In many ways, bearing a child is one of the least private things a woman can do. A point arrives in virtually every pregnancy when it is obvious to everyone who sees you, either in person or online, that you are expecting a child. Unfortunately, far too many people are unwilling to leave it at mere observation, as one first-time mother complained on the subreddit BabyBumps:
Never has my uterus or any part of the content of my pants been such a topic of general interest. I now realized I haven’t appreciated the lack of intrusive questions about things that are normally considered too much info. Maybe I love secrecy, but I have my personal reasons that I really do not wish to explain to every person that wants to invade my privacy. Maybe my sensitivity to these questions is too strong, but let’s try to turn this around: does anybody, ever, ask a man about the content of his pants, how his balls are doing, or ask when he will release something out of his genitals? No. Lucky bastards! I would like my uterus or the contents thereof to be a topic not open for discussion unless I open it. I don’t want people to feel entitled to touch my stomach like it’s content is public property. I almost I feel like I don’t own my body anymore, it is now also my family’s, SO family’s plus the entitled nosy people of society who are too many for this to just be random unexplainable impoliteness. [9.1]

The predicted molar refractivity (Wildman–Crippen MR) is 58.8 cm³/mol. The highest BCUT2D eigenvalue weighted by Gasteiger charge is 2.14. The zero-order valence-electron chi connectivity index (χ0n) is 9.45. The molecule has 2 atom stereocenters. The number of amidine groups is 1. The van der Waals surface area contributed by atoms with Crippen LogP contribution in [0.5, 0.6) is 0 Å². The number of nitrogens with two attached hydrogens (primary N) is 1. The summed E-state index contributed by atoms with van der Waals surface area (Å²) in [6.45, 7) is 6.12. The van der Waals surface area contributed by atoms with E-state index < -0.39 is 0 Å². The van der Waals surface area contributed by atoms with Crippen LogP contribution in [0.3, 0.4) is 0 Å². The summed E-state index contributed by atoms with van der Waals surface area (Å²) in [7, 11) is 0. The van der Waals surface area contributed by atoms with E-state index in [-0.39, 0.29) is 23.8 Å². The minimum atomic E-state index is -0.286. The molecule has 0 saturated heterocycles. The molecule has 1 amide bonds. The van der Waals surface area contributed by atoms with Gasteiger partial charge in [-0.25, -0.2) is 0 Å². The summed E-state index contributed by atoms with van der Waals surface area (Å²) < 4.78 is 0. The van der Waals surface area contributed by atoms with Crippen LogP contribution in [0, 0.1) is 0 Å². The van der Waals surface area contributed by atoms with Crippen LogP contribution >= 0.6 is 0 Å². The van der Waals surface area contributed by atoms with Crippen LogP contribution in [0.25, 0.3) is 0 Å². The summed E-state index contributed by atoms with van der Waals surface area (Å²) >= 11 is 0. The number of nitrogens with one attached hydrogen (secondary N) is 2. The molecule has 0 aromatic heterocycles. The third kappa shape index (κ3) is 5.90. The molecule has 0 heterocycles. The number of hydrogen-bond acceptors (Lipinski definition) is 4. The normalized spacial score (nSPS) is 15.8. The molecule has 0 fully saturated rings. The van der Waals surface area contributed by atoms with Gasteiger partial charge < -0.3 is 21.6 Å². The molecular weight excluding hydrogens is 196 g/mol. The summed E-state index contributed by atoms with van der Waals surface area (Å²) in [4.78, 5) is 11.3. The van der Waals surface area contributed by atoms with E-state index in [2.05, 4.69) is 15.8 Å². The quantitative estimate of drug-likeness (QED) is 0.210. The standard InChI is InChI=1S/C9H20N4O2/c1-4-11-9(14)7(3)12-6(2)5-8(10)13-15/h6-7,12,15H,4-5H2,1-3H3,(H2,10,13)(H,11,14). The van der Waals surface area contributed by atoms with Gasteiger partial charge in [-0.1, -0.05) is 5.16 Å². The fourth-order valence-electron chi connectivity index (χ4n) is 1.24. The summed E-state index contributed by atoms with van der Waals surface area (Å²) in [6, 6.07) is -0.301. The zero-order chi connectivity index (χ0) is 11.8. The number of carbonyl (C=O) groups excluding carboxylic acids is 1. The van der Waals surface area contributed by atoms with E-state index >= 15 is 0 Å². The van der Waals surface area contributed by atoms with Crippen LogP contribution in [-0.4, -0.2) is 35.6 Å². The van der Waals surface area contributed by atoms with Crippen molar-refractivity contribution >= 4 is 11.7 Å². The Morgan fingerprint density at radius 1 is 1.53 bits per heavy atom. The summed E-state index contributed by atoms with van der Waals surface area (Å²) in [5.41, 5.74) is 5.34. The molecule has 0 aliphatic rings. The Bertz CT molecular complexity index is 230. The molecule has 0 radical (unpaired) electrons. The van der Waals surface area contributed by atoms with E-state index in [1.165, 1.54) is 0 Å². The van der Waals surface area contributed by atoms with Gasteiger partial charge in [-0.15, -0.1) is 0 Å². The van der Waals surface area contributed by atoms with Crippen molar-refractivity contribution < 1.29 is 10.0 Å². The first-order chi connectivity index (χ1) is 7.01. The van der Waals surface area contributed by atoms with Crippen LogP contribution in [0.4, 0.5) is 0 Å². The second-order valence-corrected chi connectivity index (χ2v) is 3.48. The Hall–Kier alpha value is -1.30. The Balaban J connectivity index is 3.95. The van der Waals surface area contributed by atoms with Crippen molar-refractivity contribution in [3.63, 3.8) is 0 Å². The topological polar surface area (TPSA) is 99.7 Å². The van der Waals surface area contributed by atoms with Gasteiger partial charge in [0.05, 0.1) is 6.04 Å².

Her post sparked a lively discussion, with dozens of other women chiming in about the types of invasive comments and unwanted touching they endured during the course of their pregnancy. One particularly poignant post underscored the difficulty of an early unplanned pregnancy:
As to the privacy thing… I can relate. Not as much NOW, but I got pregnant when I was still in high school. Talk about having your privacy invaded. Not only was everyone surely discussing me when I wasn’t around, but yeah I was being constantly touched and asked a bazillion questions. Ugh. [9.2]
The physical and verbal invasions of privacy that pregnant women experience are merely the tip of a vast data collection iceberg. As annoying as belly rubs and baby gender questions undoubtedly are (and I can only imagine how distasteful the unwelcome invasions of personal space must be), in reality they pale in comparison to the ongoing and deeply invasive corporate data collection and analysis that accompanies virtually every pregnancy.
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